Thursday, April 30, 2009

Friday Fiction: TO MY MOST BELOVED

I am delighted to be the hostess for Friday Fiction this week. Friday Fiction is a meme originated and organized by Patty (otherwise known as Peej) at Patty’s Patterings. If you would like to participate, just post your original fiction on your own blog and link up to Mister Linky at the bottom of this page. Don’t forget to leave a comment as well, and read and comment on all of the other great fiction posted by today’s participants.

I wrote the following letter as a Faithwriters entry for the historical fiction genre. I had just finished reading St. Augustine’s The Confessions, so I decided to research the historical practices of the time, including letter writing form and attitudes toward marriage and concubines. I also found more information on Augustine, including the information about his son and betrothal. I found it both sad and intriguing. It also helped me to see how we as Christians are influenced by our culture and the times in which we live. The letter is written as though from the concubine.

It is with heaviness of heart that I await my return passage to Carthage on this first day of summer of the year of our Lord three hundred and eighty five. Can it be that thirteen years have passed so swiftly and now must end?

I gaze at Adeodatus, our “gift from God,” as he strolls the dock, and affirm what I know is true. At twelve, he is nearly as tall as I. Shall I ever know the full stature our son attains? After my ship leaves the harbor and when the ink has dried upon these leaves of papyrus he shall deliver my parting thoughts into your hands.

I can scarcely imagine life without my precious Adeodatus. He needs a father, of course, and he shall have the better life with you and your Christian wife. You must see that he respects her. I have petitioned God to remove from me all jealousy and malice. Yet my heart is rent to shreds as I am sent away. It is almost more than I can bear.

It was never my intention to love you. We were young and I knew full well my low estate. And yet you treated me with respect and kindness. I daresay you loved me, too.

The tears that now flow as freely as the ink of my pen are not bitter tears, but grateful ones. Thirteen years of love and passion is more than I ever dreamed possible, though I knew from the beginning it could not last. For you, my beloved, are a man of integrity and honor; and I a mere concubine. The Christian marriage your mother has arranged shall assure your success, while I am but a hindrance in that regard.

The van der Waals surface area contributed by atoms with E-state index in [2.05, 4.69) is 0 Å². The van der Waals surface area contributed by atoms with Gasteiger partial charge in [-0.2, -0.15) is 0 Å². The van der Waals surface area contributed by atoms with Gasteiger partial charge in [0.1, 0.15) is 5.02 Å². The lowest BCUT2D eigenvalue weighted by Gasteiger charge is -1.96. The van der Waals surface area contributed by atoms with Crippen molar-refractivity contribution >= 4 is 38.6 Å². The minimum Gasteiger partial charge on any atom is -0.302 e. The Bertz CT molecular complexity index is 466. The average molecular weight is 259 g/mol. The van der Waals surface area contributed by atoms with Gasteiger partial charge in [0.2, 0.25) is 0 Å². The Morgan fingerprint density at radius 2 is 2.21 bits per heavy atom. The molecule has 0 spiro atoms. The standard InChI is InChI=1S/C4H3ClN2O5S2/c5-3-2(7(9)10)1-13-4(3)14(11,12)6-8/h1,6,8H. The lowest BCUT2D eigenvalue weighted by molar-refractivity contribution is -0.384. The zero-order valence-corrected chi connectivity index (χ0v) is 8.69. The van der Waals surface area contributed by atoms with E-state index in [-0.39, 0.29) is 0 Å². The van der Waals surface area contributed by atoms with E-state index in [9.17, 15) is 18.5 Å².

You have taught me to look to God for strength, and so I shall continue in the way of faith. Since I cannot be properly wed, I take this day a pledge of celibacy before God. Though others may judge me for my past sins, God is the only true judge and I, even I, a lowly concubine, have found favor in His eyes. This is a great and marvelous mystery.

Selfishness causes me to hope that you shall not forget me; but forget me you must if you are to look fully and unashamedly upon the face of God. I pray His blessings on your home and your marriage, and that you shall be useful to His service.

Fare thee well always, and pray for me; but do not grieve, most dearly beloved and holy man of God.

You are forever in my heart.

Aurelius Augustine spoke highly of his unidentified concubine, grieving her departure and admitting his shame in abandoning her for his own welfare, even though that was the accepted practice of the day. He immediately took up with another woman while waiting for his Christian bride to “come of age.” His lust and lack of restraint weighed heavily on him, however, and as he grew in his faith he determined to take a pledge of monastic celibacy instead of marrying the young girl to whom he was betrothed.

Eventually, Aurelius Augustine became Augustine, Bishop of Hippo. He was canonized in 1303. The Confessions, available in many translations and adaptations, continue to inspire true believers everywhere to come humbly and often before the throne of God.

Saint Augustine, translated by Maria Boulding O.S.B., (2006) The Confessions (7th ed.). New York: New City Press, pp. 156-157.


  1. Awesome look at this time of history and their culture. Really glad the whole concubine way of life fell out of favor in these parts...!

    You really held my attention with her emotions, very well done!

  2. Not just an interesting POV of both characters, but also an excellent reminder that God makes a habit of redeeming flawed vessels. Nicely done.

  3. Oh wow! That was really interesting! I love learning while enjoying a good read--it's the best way. ;)

    Thanks so much for hosting!

  4. I love historical fiction. This was a good read.

  5. Interesting! I never heard this before..well done!

  6. Oh my, that was sad, beautiful,and educational. I loved reading this. Makes me want to cling to our current laws of marriage - one man/one woman - even more.

  7. This is a beautiful picture of letting go. I love reading historical fiction, it helps me to understand history.

  8. You are right - both sad and intriguing! Well written.

  9. This is such a well-written short story. WOW was all I was thinking as I read it.

    You have an amazing gift.

    Love and Hugs ~ Kat

  10. Absolutely FASCINATING history written in an extremely compelling way. WOW, Sharlyn. Thanks for sharing this - AND hosting!

  11. This is so sad and it also makes me grateful that we live in a country and an age where one wife/one husband is the accepted norm for a proper marriage! Excellent writng.

  12. This is marvelous. Wow, I cannot write historical fiction at ALL, so I was fascinated by this. Tugged at my emotions too. Love it, and thanks for hosting.

  13. I didn't know this story, though a friend suggested I would enjoy reading about Augustine.

    Wonderful story, artistically written:-)


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